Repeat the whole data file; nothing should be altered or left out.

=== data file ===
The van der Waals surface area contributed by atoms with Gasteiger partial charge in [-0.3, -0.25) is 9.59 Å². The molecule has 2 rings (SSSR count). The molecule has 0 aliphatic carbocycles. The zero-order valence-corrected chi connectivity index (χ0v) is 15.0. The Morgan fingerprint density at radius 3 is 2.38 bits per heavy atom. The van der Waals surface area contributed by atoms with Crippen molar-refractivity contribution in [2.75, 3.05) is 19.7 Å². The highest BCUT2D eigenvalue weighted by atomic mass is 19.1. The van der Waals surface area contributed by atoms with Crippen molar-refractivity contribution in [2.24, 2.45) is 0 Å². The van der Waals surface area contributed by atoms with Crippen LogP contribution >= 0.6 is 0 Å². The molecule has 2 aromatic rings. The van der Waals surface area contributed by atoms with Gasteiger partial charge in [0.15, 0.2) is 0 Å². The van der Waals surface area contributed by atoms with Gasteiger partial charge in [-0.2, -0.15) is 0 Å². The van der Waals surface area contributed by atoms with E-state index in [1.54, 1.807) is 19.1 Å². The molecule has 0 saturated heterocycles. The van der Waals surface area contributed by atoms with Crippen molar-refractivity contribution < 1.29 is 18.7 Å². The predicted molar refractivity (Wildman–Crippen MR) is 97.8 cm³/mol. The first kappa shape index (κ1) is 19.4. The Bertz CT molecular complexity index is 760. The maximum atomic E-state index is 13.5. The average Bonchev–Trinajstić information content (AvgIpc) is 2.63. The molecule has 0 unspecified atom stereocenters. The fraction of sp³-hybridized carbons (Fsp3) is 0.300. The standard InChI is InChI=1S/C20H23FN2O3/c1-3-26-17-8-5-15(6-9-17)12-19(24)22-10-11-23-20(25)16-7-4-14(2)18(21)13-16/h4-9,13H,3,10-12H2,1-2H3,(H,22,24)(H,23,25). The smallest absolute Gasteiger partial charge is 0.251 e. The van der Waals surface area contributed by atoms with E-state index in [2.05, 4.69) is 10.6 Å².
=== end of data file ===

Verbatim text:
The van der Waals surface area contributed by atoms with Gasteiger partial charge in [-0.3, -0.25) is 9.59 Å². The molecule has 2 rings (SSSR count). The molecule has 0 aliphatic carbocycles. The zero-order valence-corrected chi connectivity index (χ0v) is 15.0. The Morgan fingerprint density at radius 3 is 2.38 bits per heavy atom. The van der Waals surface area contributed by atoms with Crippen molar-refractivity contribution in [2.75, 3.05) is 19.7 Å². The highest BCUT2D eigenvalue weighted by atomic mass is 19.1. The van der Waals surface area contributed by atoms with Crippen molar-refractivity contribution in [2.24, 2.45) is 0 Å². The van der Waals surface area contributed by atoms with Crippen LogP contribution >= 0.6 is 0 Å². The molecule has 2 aromatic rings. The van der Waals surface area contributed by atoms with Gasteiger partial charge in [0.15, 0.2) is 0 Å². The van der Waals surface area contributed by atoms with Gasteiger partial charge in [-0.2, -0.15) is 0 Å². The van der Waals surface area contributed by atoms with E-state index in [1.54, 1.807) is 19.1 Å². The molecule has 0 saturated heterocycles. The van der Waals surface area contributed by atoms with Crippen molar-refractivity contribution < 1.29 is 18.7 Å². The predicted molar refractivity (Wildman–Crippen MR) is 97.8 cm³/mol. The first kappa shape index (κ1) is 19.4. The Bertz CT molecular complexity index is 760. The maximum atomic E-state index is 13.5. The average Bonchev–Trinajstić information content (AvgIpc) is 2.63. The molecule has 0 unspecified atom stereocenters. The fraction of sp³-hybridized carbons (Fsp3) is 0.300. The standard InChI is InChI=1S/C20H23FN2O3/c1-3-26-17-8-5-15(6-9-17)12-19(24)22-10-11-23-20(25)16-7-4-14(2)18(21)13-16/h4-9,13H,3,10-12H2,1-2H3,(H,22,24)(H,23,25). The smallest absolute Gasteiger partial charge is 0.251 e. The van der Waals surface area contributed by atoms with E-state index in [2.05, 4.69) is 10.6 Å².